re: [-empyre-] location and data, forward from Simon Taylor
This message from Simon bounced so I am resending it, thanks, Simon...
-- From: Simon Taylor <firstname.lastname@example.org>
Date: Thu, 23 Sep 2004 10:20:16 +1200
To: soft_skinned_space <email@example.com>
Subject: Re: [-empyre-] location and data
Thankyou for the Matta link - Gordon to Roberto (a strange declension):
Gordon Matta-Clark's work opening keyhole-views in derelict buildings
appeals to me as particularly resonant (with the echolalia of architectural
theory which seems to haunt the topic of the locative symbolic). I
reciprocate with a sideline comment of Rem Koolhaas (el croquis 79 , Madrid,
Espana, 1996: (edition devoted to Koolhaas) pp. 21-22):
"The inert can never outrun the semantic.
"To put it simply, both the need in Japan to have traditional motifs, and
the need in the West, - even in the most sophisticated neo-modernist circles
-, to amplify or make resonant traces of a past occupation show the same
inability to read the present construction as authentic. They are both
crutches or reinforcements of authenticity, or donors of past authenticity
that seem to be necessary because whatever we construct is never authentic.
We are becoming blind to an enormous domain of authenticity that unfolds
before our eyes and that, simply because it has none of the explicit
references, becomes inaccessible to us."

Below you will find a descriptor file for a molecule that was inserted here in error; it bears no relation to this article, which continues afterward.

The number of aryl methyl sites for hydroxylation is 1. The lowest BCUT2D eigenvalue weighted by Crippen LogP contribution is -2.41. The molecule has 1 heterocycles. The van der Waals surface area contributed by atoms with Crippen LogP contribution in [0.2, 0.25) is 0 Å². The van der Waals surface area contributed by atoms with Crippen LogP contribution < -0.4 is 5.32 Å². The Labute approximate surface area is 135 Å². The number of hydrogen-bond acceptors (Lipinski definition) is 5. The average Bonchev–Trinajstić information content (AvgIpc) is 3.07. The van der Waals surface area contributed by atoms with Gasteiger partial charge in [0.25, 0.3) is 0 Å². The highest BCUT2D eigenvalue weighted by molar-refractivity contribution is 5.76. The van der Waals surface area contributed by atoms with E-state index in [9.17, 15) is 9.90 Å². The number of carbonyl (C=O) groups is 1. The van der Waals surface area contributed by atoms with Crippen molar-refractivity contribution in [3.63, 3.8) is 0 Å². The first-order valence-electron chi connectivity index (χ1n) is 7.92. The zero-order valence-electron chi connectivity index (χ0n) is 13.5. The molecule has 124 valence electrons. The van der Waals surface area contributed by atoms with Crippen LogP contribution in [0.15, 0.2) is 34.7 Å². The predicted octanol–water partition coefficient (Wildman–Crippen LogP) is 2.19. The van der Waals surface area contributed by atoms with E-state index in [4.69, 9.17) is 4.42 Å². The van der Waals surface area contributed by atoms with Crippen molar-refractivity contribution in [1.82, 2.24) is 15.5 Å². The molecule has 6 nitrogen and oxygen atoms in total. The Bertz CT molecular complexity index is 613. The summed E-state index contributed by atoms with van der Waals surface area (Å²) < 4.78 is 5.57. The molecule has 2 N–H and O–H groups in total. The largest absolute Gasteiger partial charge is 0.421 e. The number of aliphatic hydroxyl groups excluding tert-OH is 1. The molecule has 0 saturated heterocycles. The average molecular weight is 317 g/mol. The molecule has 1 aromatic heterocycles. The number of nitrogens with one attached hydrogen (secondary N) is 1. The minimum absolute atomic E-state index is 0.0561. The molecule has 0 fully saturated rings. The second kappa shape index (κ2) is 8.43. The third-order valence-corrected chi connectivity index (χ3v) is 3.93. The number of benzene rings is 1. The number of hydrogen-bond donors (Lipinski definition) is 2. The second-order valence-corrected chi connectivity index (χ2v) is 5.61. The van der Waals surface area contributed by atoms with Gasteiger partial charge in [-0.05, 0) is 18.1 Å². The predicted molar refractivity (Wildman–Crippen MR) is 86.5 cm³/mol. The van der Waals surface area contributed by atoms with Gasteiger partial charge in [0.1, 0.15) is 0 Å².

"Curators, critics, galleries, and museums inhabit another realm - the
physical realm. Mobile media inhabits the realm of the common and
pragmatic." ... "it is low art in its engagement of mundane communication
and navigation functions."
I don't think I would so readily discriminate between the space of the
'common and pragmatic' as an outside of art/critique and a putative
'physical realm' of galleries and curatorial activity as an inside. Were
there a radical art practice employing locative media would it call its
Further, there is nothing mundane about 'navigation and communication
functions' once they are mediated or mediatised as information/data flows,
except perhaps an extramundanity, positioning such technologically produced
material as the newest (giving currency in the economics of the art world)
for exploration by artists and critics. (Walter Benjamin wrote once on a
literary score: "Critics are the strategists in the literary struggle.")
soundart performance videoinstallation multimedia painting theory
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